Friday, March 13, 2015

Apple Watch leads the army of Wearable devices destined to take over the world

In Science Fiction, the world is frequently portrayed as having been taken over by computers. Interestingly,  the computers that take over the world in movies or fiction appear either in humanoid form, either as physical humanoids such as in "The Terminator" or  "I, Robot", or as human-like illusions such as "Agent Smith" in the Matrix trilogy. 

Fast forward to 2015. Computers do indeed seem destined to take over the world, but these "computers" neither look like the large racks of circuits sitting in a data center, nor the humanoids portrayed in popular fiction. Computers are already a familiar part in many items we use, including appliances, automobiles, home security systems, thermostats, and smart TVs.  But most people won't even associate the word ‘computers’ with the tiny, wearable devices that will soon be a part of many items we wear, such as  watches, bracelets, glasses, shoes, belts and jewelry

Yes, I am referring to the Apple Watch announcement at today’s Apple's Spring Forward event. Among a few other things, Apple announced more details about the Apple Watch including the release and pre-ordering dates. The Apple Watch (or rather Watches, as we describe further below) will be available on April 24th, and pre-orders will start  on April 10 (I feel honored that Apple picked my birthday as the pre-ordering day.)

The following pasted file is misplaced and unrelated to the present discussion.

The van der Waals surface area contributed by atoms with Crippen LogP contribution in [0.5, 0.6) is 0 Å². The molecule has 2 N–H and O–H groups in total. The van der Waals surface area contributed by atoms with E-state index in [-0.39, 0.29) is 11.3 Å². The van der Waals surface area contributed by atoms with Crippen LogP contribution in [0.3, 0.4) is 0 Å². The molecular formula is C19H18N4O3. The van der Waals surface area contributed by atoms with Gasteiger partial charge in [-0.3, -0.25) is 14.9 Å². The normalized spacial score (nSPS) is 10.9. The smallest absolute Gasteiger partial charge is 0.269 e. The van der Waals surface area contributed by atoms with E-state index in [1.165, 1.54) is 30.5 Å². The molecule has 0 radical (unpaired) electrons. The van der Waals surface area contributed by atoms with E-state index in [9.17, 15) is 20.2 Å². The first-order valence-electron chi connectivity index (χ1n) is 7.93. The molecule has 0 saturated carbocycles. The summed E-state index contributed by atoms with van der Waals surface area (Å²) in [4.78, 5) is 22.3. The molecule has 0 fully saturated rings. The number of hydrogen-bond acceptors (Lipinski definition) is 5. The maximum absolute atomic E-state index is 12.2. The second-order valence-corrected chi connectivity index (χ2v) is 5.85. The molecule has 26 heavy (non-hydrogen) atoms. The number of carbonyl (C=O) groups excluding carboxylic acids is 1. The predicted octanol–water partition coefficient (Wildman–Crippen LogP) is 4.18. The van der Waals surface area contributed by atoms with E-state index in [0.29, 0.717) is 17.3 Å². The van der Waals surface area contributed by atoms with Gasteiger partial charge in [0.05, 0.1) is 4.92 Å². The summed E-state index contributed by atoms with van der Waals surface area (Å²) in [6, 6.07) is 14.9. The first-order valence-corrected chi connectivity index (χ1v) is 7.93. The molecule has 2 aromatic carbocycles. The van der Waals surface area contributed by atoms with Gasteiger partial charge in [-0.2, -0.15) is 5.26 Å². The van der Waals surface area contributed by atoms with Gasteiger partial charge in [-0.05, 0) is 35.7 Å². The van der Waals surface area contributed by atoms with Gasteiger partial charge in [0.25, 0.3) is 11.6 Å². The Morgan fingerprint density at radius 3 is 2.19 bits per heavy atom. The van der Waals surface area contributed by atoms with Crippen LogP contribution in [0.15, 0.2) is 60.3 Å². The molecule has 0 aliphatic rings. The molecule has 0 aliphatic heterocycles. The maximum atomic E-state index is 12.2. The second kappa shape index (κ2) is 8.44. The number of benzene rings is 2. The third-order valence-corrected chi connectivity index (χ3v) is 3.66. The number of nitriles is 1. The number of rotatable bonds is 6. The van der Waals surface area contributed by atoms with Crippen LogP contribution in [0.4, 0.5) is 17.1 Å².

As announced last year, the Apple Watch is really three different family of watches addressing three different markets - Apple Watch Sport, The Apple Watch, and Apple Watch Edition. 

Apple Watch Sport is the least expensive among the three with prices ranging from $349 to $399 based on the size 38 mm and 42 mm.This version is encased in anodized aluminum. 

The second family of watches - The Apple Watch - is stainless steel, with prices starting at $549 for the 38mm, $599 for the 42mm, but going as high as $1,099 depending on the band chosen. 

Finally, the Apple Watch Edition, the 18-karat gold version, starts at a whopping $10,000 and can go as high as $17,000, targeting the luxury market.